one
the
rail
the
The consolidation is in line with a
reorganization plan approved by the
ICC in August 1938. The two roads
have been operated as one system,
the A. C. & Y. leasing the Northern
which runs thru Bluffton.
Social Security Will
Help In Many Ways
Altho the Social Security Act has
been in operation for eight years,
and has been paying off since Jan. 1,
1940, many American persons still
look upon it only as something
designed to ease the financial cares
of those who retire from work after
age 65.
are other benefits, however,
a world of good. Many
with young children have
There
that do
widows
found survivor’s insurance payments
provided to families under the Social
Security Act an unexpected windfall.
At present there are 284,063 re
tired workers receiving benefits, but
this figure is topped by the 304,345
widows with children who are getting
checks.
Unemployment insurance, paid to
workers when they are unable to
find jobs, also comes under the social
security program, and such payments
have done a world of good.
Nearly 3,000,000 persons, unable to
work and without sufficient income
to live on, receive payments under
another phase of Social Security—
the public assistance branch. These
payments are made by each indivi
dual state, but federal funds are dis
bursed to help the states, for the
care of needy aged, blind and de
pendent children.
Annual Meeting Notice
The annual business meeting of
the Mennonite Mutual Aid Society,
will be held in the High School
Building at Bluffton, Ohio, on Satur
day, January 8, 1944, at 2:00 o’clock
P. M. for the purpose of transacting
any business that may properly
come before the meeting. All mem
bers are requested to be present.
37 Albert Winkler, Secretary.
Annual Meeting Notice
The annual meeting of the Rich
land Township Farmers Mutual In
surance Association wil be held on
Saturday, January 8th, 1944 at 1:00
p. m., at the Township Room, Bluff
ton, Allen County, Ohio, for the pur
pose of electing officers and trans
acting any other business that may
come before the meeting. At this
time a revised Constitution and By-
Laws together with the “Standard
Provisions”, and an amendment to
the present Charter of the Associa
tion will be presented to the mem
bers for their consideration and
adoption. All members are earnestly
requested to be present.
37 Earl L. Matter, Secretary.
Our Want-ads bring results.
IglOUS 1)0(1les
Commemorating the anniversary of
the three different occasions when
Christ manifested his glory, the
Epiphany, the 12th day after Christ
mas, will be observed this Thursday
by the various religious bodies of this
country.
In England, the observance is known
as Twelfth Night.
The three occasions when a special
manifestation of the glory of Christ
appeared were: 1—In His
at the manger by the three wise men
from the East, or the Magi 2—In His
baptism when a voice from heaven
proclaimed Him the son of God 3—In
the marriage at Cana, when He be
gan His miracles by changing the
water into wine.
adoration
The word Ephiphany, being Greek,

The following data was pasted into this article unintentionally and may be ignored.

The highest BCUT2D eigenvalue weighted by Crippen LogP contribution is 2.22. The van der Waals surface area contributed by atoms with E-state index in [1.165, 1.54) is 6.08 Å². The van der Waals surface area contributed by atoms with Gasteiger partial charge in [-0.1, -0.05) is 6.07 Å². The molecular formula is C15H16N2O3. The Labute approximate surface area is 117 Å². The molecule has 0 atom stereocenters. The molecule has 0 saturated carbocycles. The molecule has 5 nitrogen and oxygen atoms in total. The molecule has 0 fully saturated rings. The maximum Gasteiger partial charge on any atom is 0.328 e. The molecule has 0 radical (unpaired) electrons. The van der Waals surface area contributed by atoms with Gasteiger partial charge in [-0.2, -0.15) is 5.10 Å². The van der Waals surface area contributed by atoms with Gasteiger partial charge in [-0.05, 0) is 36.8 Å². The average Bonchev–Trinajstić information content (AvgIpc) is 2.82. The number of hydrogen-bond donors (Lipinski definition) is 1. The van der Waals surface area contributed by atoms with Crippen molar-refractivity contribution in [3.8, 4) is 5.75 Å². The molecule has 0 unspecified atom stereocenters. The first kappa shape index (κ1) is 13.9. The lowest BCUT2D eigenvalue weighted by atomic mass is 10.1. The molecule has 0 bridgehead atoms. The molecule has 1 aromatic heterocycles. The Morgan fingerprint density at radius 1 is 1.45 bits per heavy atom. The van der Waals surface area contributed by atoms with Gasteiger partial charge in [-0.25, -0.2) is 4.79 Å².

establishes the fact that this festival
it of Eastern origin, and in the
(.reek church it has always been held
the most important religious observ
ance next to Easter,
lion of it occurs in the
writing of Clement of
The first men
year 200 in the
Alexandria,
children cele-
In Italy and Russia
brate the arrival of the equivalent of
The Bluffton boys over there like
Belgium, that is all excepting the
cooties writes Cpl. Chas. Hilty. The
|men spend much time “Reading their
shirts” and his first impression of
the St. Mihil sector, Belgium was
every thing but pleasant for the first
night he stepped into a shell hole
of cold water and got a good wet
ting. The towm where they stopped
for the night contained 5,000 inhabit
ants before the war but on their
arrival there was scarcely a wall left
standing. The place wTas the most
desolate ruin imaginable. Hilty
states they were ready to go over
the top again on November 11 when
word came that Germany had sur
rendered.
Capt. R. E. Hughson has returned
home, honorably
completing the
training course.
discharged after
medical officer’s
Harold Woods w a s Bluffton’s
second overseas man to return home.
While spending a short furlough
with his mother he told how he was
wounded in France in September by
the accidental exploding of a fuse in
an ammunition dump. Woods ex
pects to receive his discharge soon.
Dr. Evan Basinger who had been
serving with the dental department
of the army at Camp
returned home Sunday,
honorably
service.
Taylor, Ky.,
having been
from the
discharged
Steiner Geiger who is in training
with the Marines at Paris Island, S.
C., is home for the holidays.
Ralph West, now in training at
Great Lakes Training Station and
home for a short furlough, states
that on his return he will be assign
ed to the coaching force and his
Simmons
serve Epiphany
Wednesday In Sacred Comipemoration
our Santa Claus on the Epiphany and
on Thursday night millions of children
in those countries hang their clothes,
with empty pockets, about the hearth.
If they have been good, their Santa
fills the pockets with confectionary